I’ve mentioned before the many and varied iconic moments in film, and here is yet another one: a group of young men in white running attire jogging across a beach to the tones of Vangelis, a theme anybody who watches film will instantly remember. Like most films with iconic moments, though, Chariots of Fire is more than its opening sequence; it went on to win Best Picture at the Academy Awards, and today still stands the test of time, especially among its fellow sports films. It is also still one of the most inspiring films to ever come out of cinema, and thankfully, the public embraced it as much as the critics did.
For those that don’t know this film aside from the image of the running men on the beach, Chariots of Fire tells the story of two young British men, Harold Abrahams and Eric Liddell, who are sprinters training for the 1924 Summer Olympics, for fame, for sport, and for their passion for running. Each has a multifaceted story to be told, with their own obstacles standing in the way of their faith and their inspiration, and success, and though rarely do the two intertwine, the two men, thanks to the structure of this film, are seemingly brothers-in-arms. Being a British film, the cinematography comes across as very muted and washed out, almost to capture the apparently dreary weather and climate of Britain; I wouldn’t know the climate myself, having never been to Britain, but from what I’ve seen of British films that portray the real world as realistically as possible, it stands to reason why I would think such a notion. Thankfully, the story itself, coupled with the script, the fine camerawork, and the editing, make this more than an entertaining watch for just about anybody.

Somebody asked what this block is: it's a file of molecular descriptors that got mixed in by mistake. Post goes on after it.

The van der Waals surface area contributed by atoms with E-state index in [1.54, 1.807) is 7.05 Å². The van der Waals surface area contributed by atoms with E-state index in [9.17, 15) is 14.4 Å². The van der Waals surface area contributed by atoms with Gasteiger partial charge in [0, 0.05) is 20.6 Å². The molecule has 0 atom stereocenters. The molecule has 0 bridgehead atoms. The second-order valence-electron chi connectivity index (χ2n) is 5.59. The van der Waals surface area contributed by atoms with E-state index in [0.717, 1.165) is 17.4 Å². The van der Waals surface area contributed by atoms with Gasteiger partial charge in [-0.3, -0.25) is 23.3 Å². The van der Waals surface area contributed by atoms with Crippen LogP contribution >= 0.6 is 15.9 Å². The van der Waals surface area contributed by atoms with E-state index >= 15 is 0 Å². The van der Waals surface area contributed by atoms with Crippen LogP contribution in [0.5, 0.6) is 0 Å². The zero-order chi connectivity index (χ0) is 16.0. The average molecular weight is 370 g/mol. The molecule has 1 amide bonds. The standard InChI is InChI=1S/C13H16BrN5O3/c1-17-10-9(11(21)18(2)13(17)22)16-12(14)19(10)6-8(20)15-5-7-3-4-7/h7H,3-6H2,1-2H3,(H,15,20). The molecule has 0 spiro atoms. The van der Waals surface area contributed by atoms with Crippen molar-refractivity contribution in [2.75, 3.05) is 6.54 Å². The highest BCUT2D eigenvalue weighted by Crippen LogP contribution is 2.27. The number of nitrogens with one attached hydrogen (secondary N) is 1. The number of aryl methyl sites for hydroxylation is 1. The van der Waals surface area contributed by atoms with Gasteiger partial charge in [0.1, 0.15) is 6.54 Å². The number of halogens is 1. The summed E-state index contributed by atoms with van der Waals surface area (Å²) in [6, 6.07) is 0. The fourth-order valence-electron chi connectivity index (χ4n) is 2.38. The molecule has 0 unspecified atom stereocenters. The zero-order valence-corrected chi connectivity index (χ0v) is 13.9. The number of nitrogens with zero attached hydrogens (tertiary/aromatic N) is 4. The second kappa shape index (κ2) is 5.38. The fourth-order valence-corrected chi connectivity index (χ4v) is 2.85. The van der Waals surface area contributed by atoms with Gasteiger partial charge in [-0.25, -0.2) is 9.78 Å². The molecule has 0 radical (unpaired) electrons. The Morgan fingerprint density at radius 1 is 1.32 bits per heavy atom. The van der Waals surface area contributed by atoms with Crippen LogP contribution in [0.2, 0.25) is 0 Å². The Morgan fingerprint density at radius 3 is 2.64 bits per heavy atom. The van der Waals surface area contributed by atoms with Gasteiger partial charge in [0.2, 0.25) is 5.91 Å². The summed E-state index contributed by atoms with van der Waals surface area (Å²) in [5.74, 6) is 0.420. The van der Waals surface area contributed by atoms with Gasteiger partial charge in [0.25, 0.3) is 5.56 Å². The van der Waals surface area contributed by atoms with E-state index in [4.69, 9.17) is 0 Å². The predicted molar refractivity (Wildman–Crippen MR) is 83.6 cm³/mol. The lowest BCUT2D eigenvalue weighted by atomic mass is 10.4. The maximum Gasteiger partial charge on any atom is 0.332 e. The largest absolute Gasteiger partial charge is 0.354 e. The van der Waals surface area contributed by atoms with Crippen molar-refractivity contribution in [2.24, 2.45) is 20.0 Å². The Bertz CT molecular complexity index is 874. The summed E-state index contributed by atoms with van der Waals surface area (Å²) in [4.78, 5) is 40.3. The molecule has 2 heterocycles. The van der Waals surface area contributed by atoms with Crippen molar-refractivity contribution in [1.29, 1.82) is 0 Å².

I can see how this won Best Picture, quite easily. It’s a film that is in fine form all around, and while I wouldn’t call it Oscar bait, it does come really close to such a line; it’s just made of that special something that critics and Academy members always seem to adore. It’s a proud tale, one of conviction and determination, and following your beliefs; all honorable notions, indeed, and thanks to Chariots of Fire, I can say that these ideals have been encapsulated in celluloid, and need not be brushed upon too completely again. This film has taken care of that. This isn’t one I would say everyone will take to, but for those that love a fine film when it does come around, Chariots of Fire will have a lot to offer you. Just don’t look down on it for its ideals; it’s largely thanks to this film that such concepts have permanently entered cinema’s lexicon.
Arbitrary Rating: 8/10